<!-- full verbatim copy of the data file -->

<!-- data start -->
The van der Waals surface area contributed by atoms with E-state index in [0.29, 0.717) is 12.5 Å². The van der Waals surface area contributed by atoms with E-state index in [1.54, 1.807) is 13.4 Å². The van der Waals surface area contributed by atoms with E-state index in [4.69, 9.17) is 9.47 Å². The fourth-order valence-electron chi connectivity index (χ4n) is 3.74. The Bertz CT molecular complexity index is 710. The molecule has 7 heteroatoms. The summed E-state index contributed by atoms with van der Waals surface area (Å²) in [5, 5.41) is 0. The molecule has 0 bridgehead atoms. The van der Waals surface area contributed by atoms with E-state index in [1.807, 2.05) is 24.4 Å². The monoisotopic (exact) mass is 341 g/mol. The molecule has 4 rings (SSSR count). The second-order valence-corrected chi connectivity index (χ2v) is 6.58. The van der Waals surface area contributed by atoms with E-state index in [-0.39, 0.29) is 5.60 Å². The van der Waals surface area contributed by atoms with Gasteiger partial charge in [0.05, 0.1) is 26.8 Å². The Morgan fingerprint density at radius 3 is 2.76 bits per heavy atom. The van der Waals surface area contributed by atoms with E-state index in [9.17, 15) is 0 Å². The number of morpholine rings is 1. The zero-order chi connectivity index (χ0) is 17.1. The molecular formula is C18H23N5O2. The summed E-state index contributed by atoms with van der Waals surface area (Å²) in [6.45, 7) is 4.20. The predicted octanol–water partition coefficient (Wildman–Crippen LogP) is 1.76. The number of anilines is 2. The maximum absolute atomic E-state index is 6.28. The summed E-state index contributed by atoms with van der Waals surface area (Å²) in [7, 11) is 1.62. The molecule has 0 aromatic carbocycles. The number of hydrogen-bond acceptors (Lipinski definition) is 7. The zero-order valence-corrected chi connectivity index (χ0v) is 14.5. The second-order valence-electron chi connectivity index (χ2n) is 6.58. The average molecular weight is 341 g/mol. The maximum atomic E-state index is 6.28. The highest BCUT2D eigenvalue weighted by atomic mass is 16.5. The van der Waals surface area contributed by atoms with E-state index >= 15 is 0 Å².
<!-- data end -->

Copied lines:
The van der Waals surface area contributed by atoms with E-state index in [0.29, 0.717) is 12.5 Å². The van der Waals surface area contributed by atoms with E-state index in [1.54, 1.807) is 13.4 Å². The van der Waals surface area contributed by atoms with E-state index in [4.69, 9.17) is 9.47 Å². The fourth-order valence-electron chi connectivity index (χ4n) is 3.74. The Bertz CT molecular complexity index is 710. The molecule has 7 heteroatoms. The summed E-state index contributed by atoms with van der Waals surface area (Å²) in [5, 5.41) is 0. The molecule has 0 bridgehead atoms. The van der Waals surface area contributed by atoms with E-state index in [1.807, 2.05) is 24.4 Å². The monoisotopic (exact) mass is 341 g/mol. The molecule has 4 rings (SSSR count). The second-order valence-corrected chi connectivity index (χ2v) is 6.58. The van der Waals surface area contributed by atoms with E-state index in [-0.39, 0.29) is 5.60 Å². The van der Waals surface area contributed by atoms with Gasteiger partial charge in [0.05, 0.1) is 26.8 Å². The Morgan fingerprint density at radius 3 is 2.76 bits per heavy atom. The van der Waals surface area contributed by atoms with E-state index in [9.17, 15) is 0 Å². The number of morpholine rings is 1. The zero-order chi connectivity index (χ0) is 17.1. The molecular formula is C18H23N5O2. The summed E-state index contributed by atoms with van der Waals surface area (Å²) in [6.45, 7) is 4.20. The predicted octanol–water partition coefficient (Wildman–Crippen LogP) is 1.76. The number of anilines is 2. The maximum absolute atomic E-state index is 6.28. The summed E-state index contributed by atoms with van der Waals surface area (Å²) in [7, 11) is 1.62. The molecule has 0 aromatic carbocycles. The number of hydrogen-bond acceptors (Lipinski definition) is 7. The zero-order valence-corrected chi connectivity index (χ0v) is 14.5. The second-order valence-electron chi connectivity index (χ2n) is 6.58. The average molecular weight is 341 g/mol. The maximum atomic E-state index is 6.28. The highest BCUT2D eigenvalue weighted by atomic mass is 16.5. The van der Waals surface area contributed by atoms with E-state index >= 15 is 0 Å².